I’d say no, you don’t have to override every designated initializer from the superclass chain, only your class’ direct super. However, this challenge seems weird to me. In real life, the container would never be a subclass of the item, that’s just weird; my question is, do you absolutely HAVE to have your designated initializer point to your super’s designated initializer?
BNRItem’s designated initializer asks for valueInDollars which is a useless parameter for the container as the value in dollars for the container is simply the aggregate sum of it’s component’s values.
So can we instead have BNRContainer’s designated initializer do the following?
The super’s init would call it’s own designated initializer and pass 0 as the valueInDollars.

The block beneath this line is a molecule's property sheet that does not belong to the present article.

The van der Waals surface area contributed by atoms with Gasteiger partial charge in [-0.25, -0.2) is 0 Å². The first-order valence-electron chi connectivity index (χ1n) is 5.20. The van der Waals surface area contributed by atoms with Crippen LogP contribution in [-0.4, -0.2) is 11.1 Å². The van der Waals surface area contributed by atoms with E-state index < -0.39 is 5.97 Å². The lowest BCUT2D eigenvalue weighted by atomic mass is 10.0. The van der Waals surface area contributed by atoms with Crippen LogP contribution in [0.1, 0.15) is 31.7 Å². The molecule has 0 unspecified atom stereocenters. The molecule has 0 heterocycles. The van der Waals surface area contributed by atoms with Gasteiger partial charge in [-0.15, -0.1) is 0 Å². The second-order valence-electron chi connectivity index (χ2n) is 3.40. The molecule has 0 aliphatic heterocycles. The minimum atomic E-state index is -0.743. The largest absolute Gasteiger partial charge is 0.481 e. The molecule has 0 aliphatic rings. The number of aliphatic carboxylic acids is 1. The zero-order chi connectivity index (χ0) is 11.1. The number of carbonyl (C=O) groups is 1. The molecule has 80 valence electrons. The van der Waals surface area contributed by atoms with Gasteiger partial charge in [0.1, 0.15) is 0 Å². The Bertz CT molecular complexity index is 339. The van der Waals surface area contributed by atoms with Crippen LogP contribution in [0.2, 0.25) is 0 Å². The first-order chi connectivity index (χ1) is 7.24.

I said earlier that I disagreed with having BNRContainer subclass BNRItem. A lot of the stuff in Item is useless for the container and just bloats it. A better way of doing this would be to have an abstract class BNRThing (an abstract class is like any other class, but it itself is never used; instead, it contains a bunch of generic attributes and methods (name, dateCreated, serialNumber… as well as accessors)), which would be subclassed by a lot of other classes that need it’s attributes and methods, including BNRContainer and BNRItem.
My two cents,
Edit: It seems my Comp Sci theory is a bit rusty, what I called an “Abstract Class” is actually called and Interface. Abstract classes are something similar but slightly different.
For the curious:
en.wikipedia.org/wiki/Class_(com … rogramming#Abstract_and_Concrete
en.wikipedia.org/wiki/Interface_ … er_science#Software_interfaces_in_object_oriented_languages